Marzetti’s New Category Expertise
Strengthens Partnerships with Retailers
By Dale Buss
Chrissy Peplinski spent more than 20 years rising through the vast category-management matrix at General Mills in Minneapolis. But when she left a couple of years ago for Westerville, Ohio, to take the first category-management leadership position ever created at T. Marzetti, Peplinski had to radically shift her mindset as well as her location: She was now in charge of what was essentially a start-up operation.
T. Marzetti’s emphasis on category management has already benefited retailer partners and the CPG company itself whose brands include its eponymous salad dressings, Reames frozen egg noodles, Chatham Village croutons, New York Bakery garlic breads, Sister Schubert rolls and Flatout flat breads.
“We’ve had favorable results,” Peplinski told CPGmatters. “We’re meeting retailers where they are and growing it from there. So, we are strengthening relationships with our retailer partners.”
For instance, Marzetti has been applying its new category-management capabilities to helping retailers in various parts of the country understand and apply regional differences in consumer preferences for frozen-bread brands and products. “It has many sub-categories that have developed differently in different parts of the country,” Peplinski explains.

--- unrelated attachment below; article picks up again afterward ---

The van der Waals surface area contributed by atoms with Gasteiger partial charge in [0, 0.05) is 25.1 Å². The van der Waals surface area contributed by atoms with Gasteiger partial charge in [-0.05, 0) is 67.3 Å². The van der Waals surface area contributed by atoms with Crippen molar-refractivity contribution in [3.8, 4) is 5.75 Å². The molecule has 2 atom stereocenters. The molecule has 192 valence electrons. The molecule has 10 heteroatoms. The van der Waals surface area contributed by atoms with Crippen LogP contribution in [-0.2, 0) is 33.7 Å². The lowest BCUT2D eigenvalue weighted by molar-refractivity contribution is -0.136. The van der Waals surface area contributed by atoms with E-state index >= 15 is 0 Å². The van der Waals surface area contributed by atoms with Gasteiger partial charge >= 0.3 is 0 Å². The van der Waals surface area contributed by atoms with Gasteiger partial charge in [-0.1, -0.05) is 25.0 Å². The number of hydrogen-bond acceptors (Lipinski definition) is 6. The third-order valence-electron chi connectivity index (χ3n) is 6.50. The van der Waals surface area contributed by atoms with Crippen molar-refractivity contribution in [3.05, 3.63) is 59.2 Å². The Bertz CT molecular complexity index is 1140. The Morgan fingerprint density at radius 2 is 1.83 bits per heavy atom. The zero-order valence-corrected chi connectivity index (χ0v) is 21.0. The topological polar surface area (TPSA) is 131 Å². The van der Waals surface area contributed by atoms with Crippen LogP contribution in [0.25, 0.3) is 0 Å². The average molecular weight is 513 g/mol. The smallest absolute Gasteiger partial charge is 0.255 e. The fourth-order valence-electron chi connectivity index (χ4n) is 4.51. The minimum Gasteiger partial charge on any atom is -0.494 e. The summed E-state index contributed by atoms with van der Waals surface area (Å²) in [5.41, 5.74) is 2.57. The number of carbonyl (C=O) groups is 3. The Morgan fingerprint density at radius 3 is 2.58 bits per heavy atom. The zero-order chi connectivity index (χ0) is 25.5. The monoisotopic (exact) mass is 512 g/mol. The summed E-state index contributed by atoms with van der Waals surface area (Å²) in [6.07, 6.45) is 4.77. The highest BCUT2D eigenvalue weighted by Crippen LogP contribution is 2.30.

For example, frozen biscuits are especially popular in the Southeast, but not so much in the West; certain brands in that segment fare differently even within the overall favorable Southeast. Meanwhile, savory Texas toast and garlic breads elicit varying degrees of interest depending on where Americans live.
“By helping retailers tailor assortments and facings, we are helping them meet the consumer demand in that area and pull it through their department,” Peplinski said. “There are various ways to handle it depending on what part of the country the retailer is based in, or if it’s a national retailer, we can help them take a regional approach.”